Naturally, there are more pros than mentioned; sadly there are more cons, too. For instance, everyone reaches a point in their lives when the singles’ table at a wedding has only one chair. Often, that’s the point when it gets merged with the kid table. Sure, the kids table gets French-fries, but for some that’s not enough to fight off the dreaded loneliness.
So what do you think should be added to the list? If you’re single and loving it tell us why. If you hate it we want to hear the reasons, too.
There’s dating advice coming at us from all angles. It’s in magazines, on TV, blaring from the radio and being dished out by friends. You can apparently find it on the internet, too. We’re being told how to act, what to say, what to wear, and where to go. In the face of all of this, we hear the choir chanting “Shouldn’t you just be yourself?”
Well, shouldn’t you? The easy answer is, of course, yes. The real answer is probably best summed up as sorta.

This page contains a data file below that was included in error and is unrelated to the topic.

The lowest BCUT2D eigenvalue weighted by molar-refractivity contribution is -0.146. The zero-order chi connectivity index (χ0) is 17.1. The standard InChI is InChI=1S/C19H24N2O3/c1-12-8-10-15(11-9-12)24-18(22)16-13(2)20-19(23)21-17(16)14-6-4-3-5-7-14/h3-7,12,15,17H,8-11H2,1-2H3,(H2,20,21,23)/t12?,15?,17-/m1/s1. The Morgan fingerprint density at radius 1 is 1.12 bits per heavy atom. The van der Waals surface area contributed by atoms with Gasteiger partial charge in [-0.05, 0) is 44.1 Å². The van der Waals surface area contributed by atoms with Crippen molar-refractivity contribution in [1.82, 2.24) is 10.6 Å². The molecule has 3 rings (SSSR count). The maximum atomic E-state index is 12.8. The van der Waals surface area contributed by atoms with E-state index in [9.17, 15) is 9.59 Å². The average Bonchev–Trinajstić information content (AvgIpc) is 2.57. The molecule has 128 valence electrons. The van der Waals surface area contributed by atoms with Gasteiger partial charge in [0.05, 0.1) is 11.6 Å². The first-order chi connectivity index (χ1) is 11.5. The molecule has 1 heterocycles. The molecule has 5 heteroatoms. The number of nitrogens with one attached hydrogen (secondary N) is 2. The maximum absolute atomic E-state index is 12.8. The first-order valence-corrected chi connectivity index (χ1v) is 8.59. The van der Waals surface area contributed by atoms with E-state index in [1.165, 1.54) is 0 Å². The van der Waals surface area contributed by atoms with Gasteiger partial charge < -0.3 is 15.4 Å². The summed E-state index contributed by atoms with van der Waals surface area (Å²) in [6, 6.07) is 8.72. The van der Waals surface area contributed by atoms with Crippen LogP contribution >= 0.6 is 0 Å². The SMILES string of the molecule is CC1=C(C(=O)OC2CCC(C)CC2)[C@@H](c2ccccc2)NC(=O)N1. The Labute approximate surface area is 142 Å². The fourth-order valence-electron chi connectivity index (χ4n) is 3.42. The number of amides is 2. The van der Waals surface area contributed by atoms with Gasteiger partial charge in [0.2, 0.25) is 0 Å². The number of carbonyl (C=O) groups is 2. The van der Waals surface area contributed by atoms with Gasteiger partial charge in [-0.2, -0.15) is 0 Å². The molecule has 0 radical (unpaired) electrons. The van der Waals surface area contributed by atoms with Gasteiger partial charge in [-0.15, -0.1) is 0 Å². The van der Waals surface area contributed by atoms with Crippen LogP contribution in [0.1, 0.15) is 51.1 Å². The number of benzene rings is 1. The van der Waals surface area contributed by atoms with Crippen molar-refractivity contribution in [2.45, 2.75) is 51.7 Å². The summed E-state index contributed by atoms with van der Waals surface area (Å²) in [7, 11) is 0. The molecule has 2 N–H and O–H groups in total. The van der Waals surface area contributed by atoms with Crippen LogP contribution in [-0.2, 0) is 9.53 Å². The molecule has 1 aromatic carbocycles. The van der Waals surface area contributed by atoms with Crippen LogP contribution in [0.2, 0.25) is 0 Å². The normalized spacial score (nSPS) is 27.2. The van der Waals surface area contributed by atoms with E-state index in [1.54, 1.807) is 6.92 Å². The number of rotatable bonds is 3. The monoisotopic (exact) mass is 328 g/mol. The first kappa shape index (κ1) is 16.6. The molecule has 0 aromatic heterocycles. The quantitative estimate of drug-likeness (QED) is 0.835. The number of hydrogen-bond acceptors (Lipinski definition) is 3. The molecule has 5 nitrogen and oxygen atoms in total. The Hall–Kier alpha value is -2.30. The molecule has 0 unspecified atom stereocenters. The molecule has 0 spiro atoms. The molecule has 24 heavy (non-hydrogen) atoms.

Of course we have to be ourselves when dating. If you fake being someone else, it won’t get you very far. Okay, it can get you very far, but not usually for very long. The question is, though, does taking advice on how to act really result in you not being yourself? Not at all. In the purest sense, you’re simply being yourself by actively trying to improve or alter behavior where necessary.
Think of the person who is shy. Maybe they can’t make conversation with people they’ve just met. Maybe they spend first dates smiling and nodding, or being able to talk about nothing but their friend Barbara. Telling them to just be themselves is advice that can only go so far. Helping them out by hinting at conversation topics they can fall back on, or even rehearsing certain dialogues, however, can easily help them out.
This isn’t turning them into a different person. If all goes well, it’s simply making them into a more confident version of themselves, and helps them get to the next stage in the relationship where shyness is no longer an issue.
This kind of thing holds true to practically all aspects of “ourselves.” Maybe you or someone you know dresses in a, let’s say, unimpressive way when meeting people. Perhaps the problem is failing to focus enough attention on the other person, coming on to strong, or failing to make your intentions obvious enough. Some good advice could definitely come in handy right about now, and good advice would help, but not change, the person.
Is there any advice you wish you’d be given earlier? Better still, what advice do you wish a onetime date had been given—and taken?
Photo credit, Toastforbrekkie